PowerPoint Tutorial: How to Make Printables in Different Sizes

Printables come in all different shapes and sizes depending on what you are making. I make all my printables in PowerPoint, and changing the sizes for each printable is really easy. I’m going to show you how to do this using screenshots so you can easily follow along if you are unfamiliar with the software. (This is a great post for getting familiar with PowerPoint.)

Changing the Slide Size for Printables

When you open PowerPoint, it should look pretty close to the image below, depending on which version you have. The first thing you’re going to do is select “blank presentation”, as circled below.

visual for how to resize a slide in PowerPoint

This opens up the workspace. PowerPoint is designed for slide presentations and although we won’t be using the program for that, we will be using and referring to slides (which we will eventually save into other file formats as printables).

Once you have your workspace open, you will notice the tabs across the front: File, Home, Insert, Design, Transitions, Animations, Slide Show, Review, View, and Help. We are going to head into the “Design” tab.

visual for how to resize a slide in PowerPoint

Once you open your “Design” tab, you will see an entire row of options for designing your slides. We’re going to ignore all of those and head straight to the “Slide Size” tab at the end.

visual for how to resize a slide in PowerPoint

Once you select “Slide Size”, a dropdown menu will give you the option to make your slide Standard or Widescreen but we want to make our size custom, so we are going to select “Custom Slide Size”.

how to create a custom slide size in PowerPoint

Selecting “Custom Slide Size” will create a pop-up with options to format your slide. We want to open the dropdown menu underneath the caption “Slides sized for:”.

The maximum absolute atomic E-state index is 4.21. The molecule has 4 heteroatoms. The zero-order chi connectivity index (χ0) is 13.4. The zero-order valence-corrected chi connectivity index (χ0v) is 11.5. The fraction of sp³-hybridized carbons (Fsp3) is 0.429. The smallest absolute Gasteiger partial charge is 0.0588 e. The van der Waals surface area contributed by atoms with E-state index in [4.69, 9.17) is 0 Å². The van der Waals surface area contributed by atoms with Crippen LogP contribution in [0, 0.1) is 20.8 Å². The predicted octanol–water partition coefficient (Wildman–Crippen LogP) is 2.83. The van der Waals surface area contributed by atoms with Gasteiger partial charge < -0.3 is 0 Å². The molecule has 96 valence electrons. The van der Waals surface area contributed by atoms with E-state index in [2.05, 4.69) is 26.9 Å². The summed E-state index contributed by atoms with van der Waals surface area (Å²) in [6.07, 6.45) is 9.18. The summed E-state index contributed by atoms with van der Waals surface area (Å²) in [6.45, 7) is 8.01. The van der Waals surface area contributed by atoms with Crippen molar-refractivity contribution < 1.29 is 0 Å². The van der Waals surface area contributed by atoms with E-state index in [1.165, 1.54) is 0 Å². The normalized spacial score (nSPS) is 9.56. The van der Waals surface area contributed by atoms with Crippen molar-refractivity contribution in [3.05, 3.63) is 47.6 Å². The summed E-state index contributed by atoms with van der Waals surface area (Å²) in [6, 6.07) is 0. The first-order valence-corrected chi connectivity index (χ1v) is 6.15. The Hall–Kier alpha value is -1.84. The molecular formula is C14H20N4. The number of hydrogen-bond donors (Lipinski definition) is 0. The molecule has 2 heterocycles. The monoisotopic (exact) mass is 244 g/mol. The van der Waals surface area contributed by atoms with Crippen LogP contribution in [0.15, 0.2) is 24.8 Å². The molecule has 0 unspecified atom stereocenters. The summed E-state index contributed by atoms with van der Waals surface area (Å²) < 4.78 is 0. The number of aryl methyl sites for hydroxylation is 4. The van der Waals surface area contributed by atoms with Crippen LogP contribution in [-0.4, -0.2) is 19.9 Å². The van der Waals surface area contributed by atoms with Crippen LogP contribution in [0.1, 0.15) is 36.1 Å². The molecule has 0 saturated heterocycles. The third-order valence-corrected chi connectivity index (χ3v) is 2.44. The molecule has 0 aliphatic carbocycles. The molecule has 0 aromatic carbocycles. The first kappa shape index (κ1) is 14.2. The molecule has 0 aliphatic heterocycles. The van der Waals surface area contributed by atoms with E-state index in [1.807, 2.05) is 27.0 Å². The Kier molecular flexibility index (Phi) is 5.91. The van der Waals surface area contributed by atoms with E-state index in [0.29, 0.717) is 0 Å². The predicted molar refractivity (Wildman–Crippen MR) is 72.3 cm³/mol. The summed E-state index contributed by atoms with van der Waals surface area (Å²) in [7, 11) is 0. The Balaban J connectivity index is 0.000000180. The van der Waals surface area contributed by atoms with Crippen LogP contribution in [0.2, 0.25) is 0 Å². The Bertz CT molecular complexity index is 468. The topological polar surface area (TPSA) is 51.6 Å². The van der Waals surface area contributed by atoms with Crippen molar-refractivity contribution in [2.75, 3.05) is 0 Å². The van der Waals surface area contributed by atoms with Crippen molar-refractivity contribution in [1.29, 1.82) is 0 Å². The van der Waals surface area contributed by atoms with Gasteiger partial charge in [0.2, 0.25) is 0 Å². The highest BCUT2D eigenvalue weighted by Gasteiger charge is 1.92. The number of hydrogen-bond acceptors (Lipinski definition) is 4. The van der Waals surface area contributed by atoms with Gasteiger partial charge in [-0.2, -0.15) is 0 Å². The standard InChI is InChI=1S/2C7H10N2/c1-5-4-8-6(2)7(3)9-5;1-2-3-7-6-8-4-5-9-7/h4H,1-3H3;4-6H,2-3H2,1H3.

visual for how to resize a slide in PowerPoint

This dropdown menu offers a lot of sizes to choose from, sizes you most likely want to use. However, I have found that selecting from one of these options does not always give true-to-size dimensions once printed out. For this reason, I always select “Custom” at the bottom and add the dimensions manually.

visual for how to resize a slide in PowerPoint

Once you select the “Custom” option, you can add your paper dimensions, depending on what you’re making. In this visual, I added “8.5 in” to the width and “11 in” to the height, then selected the Orientation as “Portrait” and clicked “OK”.

visual for how to resize a slide in PowerPoint

Once you have added all your information and clicked “OK”, a new popup will show giving you two options, “Maximize” and “Ensure Fit”. You want to select “Ensure Fit”.

visual for how to resize a slide in PowerPoint

This should take you back to your workspace where you will see that your slide went from a Landscape Orientation to Portrait, and your dimensions are now US Letter sized.

visual for how to resize a slide in PowerPoint

Something to note: because PowerPoint is designed for slides, all the slides you work on in one presentation will be the same size. If you decide later that you want those slides a different size or orientation, all the slides will change, not just the one you’re working on. And if you do resize and/or change your orientation during the creation process, just keep in mind that the elements inside your slide will shift and you may need to make adjustments.

Those adjustments are less tedious when you shrink your slide as opposed to enlarging it. So, for example, if you want to make wall art, but want it in different sizes, start with your largest size first. Once you finish the design and save it in the proper file format, then you can change the size to the next smaller size (following all the above steps) and save it a second time in the proper file format, then do it all again for each smaller size after that.

This is just a tip that will save you lots of time if you need to take this step while making printables. Hope this helps! If you were in a tutorial, just hit the backspace to return to it or head here to choose a tutorial that interests you. Happy creating!

Scroll to Top
Skip to content